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Accra, Jan. 28, GNA - An increase in women's participation in politics has been recognised as central to the nation's effort at achieving democratic governance. "An essential tenet of any democratic framework is the recognition and exercise of the political rights of both men and women. A gender-blind political agenda is far from being democratic and cannot be credible," Ms Adwoa Bame, Executive Director, Women Initiative and Self-Empowerment said on Monday.
Ms Bame was speaking at a press conference organized by Women's Manifesto Coalition in collaboration with ABANTU for Development and Women in Broadcasting (WIB).
It was on 'Women as running mates for elections 2008'. Ms Bame called for institutional and electoral initiatives, including political parties to be committed to achieving an increase in the number of women in decision-making.
She noted that the United Nations Convention on the Elimination of all forms of discrimination against women of which Ghana was a party, enjoined all member states to take measures to promote women's participation in decision-making and public life. Ms Bame said there was the need take a critical look at the political, socio-economic and socio-cultural factors that contributed to women's under-representation in politics and other spheres of decision-making.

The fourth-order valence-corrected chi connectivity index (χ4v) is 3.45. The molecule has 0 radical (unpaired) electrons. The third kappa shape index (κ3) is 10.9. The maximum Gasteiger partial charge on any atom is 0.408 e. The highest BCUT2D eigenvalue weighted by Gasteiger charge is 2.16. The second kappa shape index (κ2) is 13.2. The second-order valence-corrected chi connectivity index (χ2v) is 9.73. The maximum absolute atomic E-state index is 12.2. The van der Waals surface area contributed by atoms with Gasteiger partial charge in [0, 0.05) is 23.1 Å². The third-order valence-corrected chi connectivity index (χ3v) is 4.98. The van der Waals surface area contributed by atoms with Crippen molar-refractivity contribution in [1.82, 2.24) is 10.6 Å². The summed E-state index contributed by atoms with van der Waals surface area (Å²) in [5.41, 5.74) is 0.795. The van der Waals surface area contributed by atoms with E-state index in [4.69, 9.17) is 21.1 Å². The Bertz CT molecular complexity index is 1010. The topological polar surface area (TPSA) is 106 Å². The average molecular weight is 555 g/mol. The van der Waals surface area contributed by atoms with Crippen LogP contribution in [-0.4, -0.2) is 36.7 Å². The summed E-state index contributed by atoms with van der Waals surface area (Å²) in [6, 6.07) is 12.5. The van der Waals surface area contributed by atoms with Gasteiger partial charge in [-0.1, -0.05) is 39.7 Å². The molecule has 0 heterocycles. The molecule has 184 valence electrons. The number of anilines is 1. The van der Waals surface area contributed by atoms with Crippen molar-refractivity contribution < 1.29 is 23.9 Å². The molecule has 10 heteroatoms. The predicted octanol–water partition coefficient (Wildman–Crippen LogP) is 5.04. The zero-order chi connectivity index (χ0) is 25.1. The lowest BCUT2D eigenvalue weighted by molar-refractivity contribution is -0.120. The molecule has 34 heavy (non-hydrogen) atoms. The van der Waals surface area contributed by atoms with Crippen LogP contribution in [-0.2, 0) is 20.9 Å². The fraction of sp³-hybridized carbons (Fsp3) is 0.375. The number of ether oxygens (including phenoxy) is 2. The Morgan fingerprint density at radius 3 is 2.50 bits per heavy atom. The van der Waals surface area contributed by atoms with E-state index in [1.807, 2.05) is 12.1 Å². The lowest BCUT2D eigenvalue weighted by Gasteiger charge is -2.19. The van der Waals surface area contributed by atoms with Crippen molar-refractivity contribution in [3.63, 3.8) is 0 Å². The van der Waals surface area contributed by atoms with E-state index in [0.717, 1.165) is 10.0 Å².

"Addressing the factors, which individually or collectively contribute to making women unmarketable for certain positions of decision making and public life is what we are calling for", Ms Bame said.
She said political factors, including the environment; the electoral systems and societal support for women must be addressed in tandem with socio-economic factors such as access to training, capacity building and education for women.
"Women need to rise above this socialisation and take up the challenge to contribute to decision-making processes for the general good of all," she added.
Ms Bame said appointing a woman Vice-president would be useful but was quick to add that it would have limited value if the underlying factors that prevented women from full participation in politics were not tackled.
Ms Sarah Akrofi-Quarcoo, President of WIB, said engendering politics went beyond giving equal participation to women but rather working to remove the practical and structural obstacles that hinder their effective involvement.
"It is also about opening the political space for all, who, for one reason or another are cut off the process. It is time for men to begin to see women's inclusion in decision-making and public life not as a "win-lose" situation but a recipe for true democracy", she said.
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